Posted on June 1, 2013 by Spatial Information Design Lab

Laura Kurgan and Jen Lowe gave a talk titled "Multiple Dimensions" at Eyeo 2013 where they discussed interdisciplinary projects in progress. Hear about our collaborations, see results, and their critical approach to data and its visual translations.

See the video here: https://vimeo.com/69014824

 

 

Posted on October 10, 2012 by

"Local governments have more than one way of enforcing law and order and providing for public safety. Incarcerating individuals convicted of crimes is of course the most familiar form of criminal justice. But alternatives do exist. One of the largest alternative-to-incarceration programs in the country is New York City’s Department of Probation (DOP), which provides services and investigations for more than 30,000 adults and 15,000 juveniles per year, and supervises approximately 24,000 adults and 2,000 juveniles on any given day. Until recently, this large population of New Yorkers — who might be turnstile jumpers, first-time offenders, or otherwise considered to be good candidates for non-incarcerated supervision — faced long commutes to DOP waiting rooms in central courthouses, where they would sit and wait, often for hours, in uninviting spaces. In many cases, the system was doing more harm than good."

Read more: http://urbanomnibus.net/2012/10/from-waiting-rooms-to-resource-hubs-designing-change-at-the-department-of-probation/

Posted on August 4, 2012 by

Smart Planet's Reena Jana write about Here Now: Social Media And The Psychological City:

""Big Data" and "social media" are today's biggest buzzwords. But beyond their trendiness as topics, Big Data and social media also allow everyday people to share their voices and stories, to participate in ways to possibly improve their lives. Someone, however, needs to make sense of all of the information floating around--by organizing neatly and efficiently to help communities analyze patterns, discover problems, and act to find solutions.

This is one of the roles of the Spatial Information Design Lab (SIDL) at Columbia University's Graduate School of Architecture, Planning and Preservation (GSAPP), which translates data into beautiful and compelling maps to communicate statistical information."

Read more: http://www.smartplanet.com/blog/decoding-design/columbias-spatial-information-design-lab-helps-map-the-future/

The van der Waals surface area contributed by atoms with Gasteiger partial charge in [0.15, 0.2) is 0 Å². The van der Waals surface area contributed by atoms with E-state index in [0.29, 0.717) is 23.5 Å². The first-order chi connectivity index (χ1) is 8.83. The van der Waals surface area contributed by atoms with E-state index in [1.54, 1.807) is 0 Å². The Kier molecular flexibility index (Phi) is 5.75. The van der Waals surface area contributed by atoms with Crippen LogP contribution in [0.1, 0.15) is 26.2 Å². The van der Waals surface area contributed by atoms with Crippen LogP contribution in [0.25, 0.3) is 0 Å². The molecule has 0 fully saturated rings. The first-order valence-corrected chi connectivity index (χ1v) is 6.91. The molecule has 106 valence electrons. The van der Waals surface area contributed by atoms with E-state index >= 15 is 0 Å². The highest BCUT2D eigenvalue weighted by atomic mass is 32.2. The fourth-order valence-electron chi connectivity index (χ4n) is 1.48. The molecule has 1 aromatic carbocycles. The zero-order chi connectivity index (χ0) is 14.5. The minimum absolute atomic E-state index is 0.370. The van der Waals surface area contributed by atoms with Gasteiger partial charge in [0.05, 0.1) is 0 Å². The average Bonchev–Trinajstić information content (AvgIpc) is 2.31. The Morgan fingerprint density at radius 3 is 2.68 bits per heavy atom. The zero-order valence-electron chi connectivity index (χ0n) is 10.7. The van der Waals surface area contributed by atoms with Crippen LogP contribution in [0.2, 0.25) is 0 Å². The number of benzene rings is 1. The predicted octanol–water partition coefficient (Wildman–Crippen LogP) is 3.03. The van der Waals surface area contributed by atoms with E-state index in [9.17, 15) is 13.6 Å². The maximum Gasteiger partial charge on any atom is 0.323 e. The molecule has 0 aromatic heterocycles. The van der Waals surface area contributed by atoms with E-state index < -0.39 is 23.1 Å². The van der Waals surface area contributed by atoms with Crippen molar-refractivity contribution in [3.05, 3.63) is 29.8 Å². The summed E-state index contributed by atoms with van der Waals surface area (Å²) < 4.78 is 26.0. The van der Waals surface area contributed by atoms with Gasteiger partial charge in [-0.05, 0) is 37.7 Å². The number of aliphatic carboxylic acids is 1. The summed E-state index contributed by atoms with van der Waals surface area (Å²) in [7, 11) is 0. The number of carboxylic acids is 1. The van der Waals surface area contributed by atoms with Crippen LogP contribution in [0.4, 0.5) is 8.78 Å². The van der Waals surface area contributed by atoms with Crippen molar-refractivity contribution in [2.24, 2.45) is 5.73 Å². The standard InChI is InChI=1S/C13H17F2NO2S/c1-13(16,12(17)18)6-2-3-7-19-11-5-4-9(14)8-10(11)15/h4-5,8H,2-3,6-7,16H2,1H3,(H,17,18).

Posted on August 1, 2012 by

SIDL's work and research ethos was featured with an article in Columbia Magazine: "More data, more maps, more stories. More voices participating in a conversation about how to view our cities, address their problems, and serve their residents. That’s the goal of Kurgan and her colleagues at SIDL, who, for the past eight years, have been training civic organizations, nonprofit groups, and ordinary citizens to tell their own stories through thematic cartography"

Read more.

Posted on July 2, 2012 by
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Thomson Reuters announces our new initiative:

"Columbia University and Thomson Reuters today announced the launch of the Advanced Data Visualization Project (ADVP) based at Columbia's Graduate School of Architecture, Planning and Preservation (GSAPP). The initiative, sponsored by Thomson Reuters, will facilitate research into data visualization and its implications for academia and industry in a world increasingly awash with data."

Visit the link below to find out more: http://www.reuters.com/article/2012/07/02/idUS122949+02-Jul-2012+HUG20120702

Posted on June 25, 2012 by Spatial Information Design Lab

We live in a data-rich world. But to drive lasting social change, data must be transformed and communicated to influencers and decision-makers in compelling, new ways. In a daylong conference on June 30, 2012 the Ford Foundation brought together leaders in design, social innovation, art and journalism to think creatively about digital storytelling and cutting-edge tools to visualize, map and create narratives that inspire action.